Women and the IT world: Interview with our Managing Partner Renate

Frauen in der IT-Welt: Interview Managing Partnerin Renate

Dear Renate, you have been with Faktor Zehn for 15 years now, co-founded the company and are currently the only female Managing Partner. We are delighted to be able to interview you today.

Let’s start at the beginning: What made you decide to study computer science and start working in IT?

After high school I actually wanted to study computer science straight away. What motivated me to do so was above all the fascination for new things and basically the interest in mathematical and scientific questions. At that time, studying computer science was still a very fresh subject. It was to take years before home computers became widespread and decades before the Internet was introduced.

Since my parents’ financial means were limited and their image of women was still based on the assumption that their daughter, as a future wife, would not be working for long, I did not receive any support for my wish to study computer science. Therefore, I first completed my training as a qualified legal clerk at the Bavarian Civil Service University of Applied Sciences and then started to work in this profession. But I quickly realized that this was not mine and then I started to study computer science. To finance it, I was able to earn money during the semester breaks with the programming skills I had acquired.

What do you like about computer science?

On the one hand, computer science includes tasks that require logical thinking and the ability to think abstractly. On the other hand, it also produces concrete results for practical use. I also like the fact that it is always necessary to think “outside the box” and to deal with the users’ technical subject matter.

In addition, computer science never stands still. New developments require lifelong learning and always bring new possibilities and challenges. One example: I entered my first program – I admit it was a long time ago – on punched cards on the mainframe when I started my computer science studies, but today we are moving towards running the development infrastructure in the cloud.

Here’s a little jump in your story: What was it like to create the Faktor Zehn? How did it come about?

The original idea came from three colleagues who asked me if I wanted to participate. It was quite a leap. At the beginning it was of course not clear whether the project would be successful. We started from scratch. It took me a long time to think about it, but now I’m totally happy that I did it. The starting phase was definitely an experience – on the one hand the daring (we made some very provisional arrangements to get ahead), on the other hand the strong team spirit.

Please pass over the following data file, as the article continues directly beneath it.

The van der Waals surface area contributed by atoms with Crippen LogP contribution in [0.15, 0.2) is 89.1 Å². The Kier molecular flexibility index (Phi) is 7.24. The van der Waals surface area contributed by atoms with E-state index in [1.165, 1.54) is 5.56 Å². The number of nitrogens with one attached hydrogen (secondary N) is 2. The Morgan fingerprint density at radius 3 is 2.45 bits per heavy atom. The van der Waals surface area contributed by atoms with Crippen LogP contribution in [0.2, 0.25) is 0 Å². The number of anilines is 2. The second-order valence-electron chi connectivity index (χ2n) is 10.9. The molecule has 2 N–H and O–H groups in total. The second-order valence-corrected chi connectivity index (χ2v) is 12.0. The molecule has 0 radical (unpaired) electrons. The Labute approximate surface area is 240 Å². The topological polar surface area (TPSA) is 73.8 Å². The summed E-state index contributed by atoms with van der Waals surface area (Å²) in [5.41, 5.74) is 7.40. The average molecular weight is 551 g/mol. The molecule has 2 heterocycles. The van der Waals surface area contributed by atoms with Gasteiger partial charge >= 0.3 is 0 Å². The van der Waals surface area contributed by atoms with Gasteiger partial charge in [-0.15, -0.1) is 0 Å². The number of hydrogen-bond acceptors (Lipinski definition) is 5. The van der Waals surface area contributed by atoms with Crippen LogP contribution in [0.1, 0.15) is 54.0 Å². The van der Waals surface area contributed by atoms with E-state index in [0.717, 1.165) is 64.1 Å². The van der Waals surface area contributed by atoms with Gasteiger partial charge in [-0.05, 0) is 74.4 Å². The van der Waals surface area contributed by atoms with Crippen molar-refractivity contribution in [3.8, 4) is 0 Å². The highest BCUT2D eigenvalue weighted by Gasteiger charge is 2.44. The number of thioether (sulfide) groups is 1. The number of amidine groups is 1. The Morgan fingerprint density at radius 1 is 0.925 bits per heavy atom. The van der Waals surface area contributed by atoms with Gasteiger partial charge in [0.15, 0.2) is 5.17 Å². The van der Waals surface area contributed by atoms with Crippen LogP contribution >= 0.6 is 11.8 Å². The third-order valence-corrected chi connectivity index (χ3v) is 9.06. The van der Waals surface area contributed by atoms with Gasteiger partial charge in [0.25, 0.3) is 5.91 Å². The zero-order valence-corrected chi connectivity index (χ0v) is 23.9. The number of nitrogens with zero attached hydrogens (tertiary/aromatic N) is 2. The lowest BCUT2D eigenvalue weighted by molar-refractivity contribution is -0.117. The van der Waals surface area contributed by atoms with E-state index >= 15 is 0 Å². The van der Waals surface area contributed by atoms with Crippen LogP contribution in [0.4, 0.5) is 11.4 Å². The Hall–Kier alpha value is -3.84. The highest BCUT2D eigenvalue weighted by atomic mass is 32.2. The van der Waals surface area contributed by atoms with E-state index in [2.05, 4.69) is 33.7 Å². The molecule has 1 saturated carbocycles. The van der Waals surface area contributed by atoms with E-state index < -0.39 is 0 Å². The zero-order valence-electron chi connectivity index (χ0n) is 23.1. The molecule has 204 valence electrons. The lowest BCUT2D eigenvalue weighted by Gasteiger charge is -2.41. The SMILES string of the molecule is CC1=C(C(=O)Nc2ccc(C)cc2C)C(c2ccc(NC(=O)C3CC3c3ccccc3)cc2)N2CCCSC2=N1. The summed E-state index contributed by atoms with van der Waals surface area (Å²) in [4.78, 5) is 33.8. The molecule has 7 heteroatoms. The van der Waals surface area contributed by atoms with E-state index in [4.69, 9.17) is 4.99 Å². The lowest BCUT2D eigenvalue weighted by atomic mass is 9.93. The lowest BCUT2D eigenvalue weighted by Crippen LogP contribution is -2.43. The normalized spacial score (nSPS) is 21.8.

Were there any particular turning points in your career that shaped you and from which you learned especially?

One major turning point was, of course, as I just mentioned, moving from employment to founding a company, the factor ten. At Faktor Zehn there were also some profound changes afterwards, e.g. the merger with ConVista. In my project work I had some nice successes, but I also look back on difficult phases.

For your career, these turning points mean that you are challenged to accept and help shape change. Especially when developments do not go according to plan, it is important to look ahead and tackle them in order to develop a new role that fits and in which you can be successful.

What experiences have you had as a woman in the IT world and software development?

From the beginning of my professional life I have experienced that there are relatively few women in the IT sector. At Faktor Zehn there were even phases from time to time when I was the only one. Fortunately, we are far from that today, but we women are still clearly in the minority. At Faktor Zehn we would like to employ more women, but unfortunately there are relatively few applicants.

To be honest, in times of shortage of skilled workers, the entire IT industry in this country urgently needs the skills of women. Moreover, interruptions in working life to bring up children are no longer reserved for women alone. Even if we then miss the colleagues in the project, I am therefore pleased when a (male) colleague takes parental leave.

Personally, I am very satisfied with my career, so I cannot complain of any disadvantages as a woman. In the meantime I am also open about the fact that I have a partner without having experienced negative reactions.

Thank you for your frankness – Now for the last question: What can you give young women on their way into the IT world?

IT suits women! If you enjoy it, then do it! An exciting, challenging and varied professional life awaits you.

To all women who are already working in IT, and those who are on their way: be confident and demanding and let’s work together to make the IT industry more feminine.

Thank you very much for the interview!

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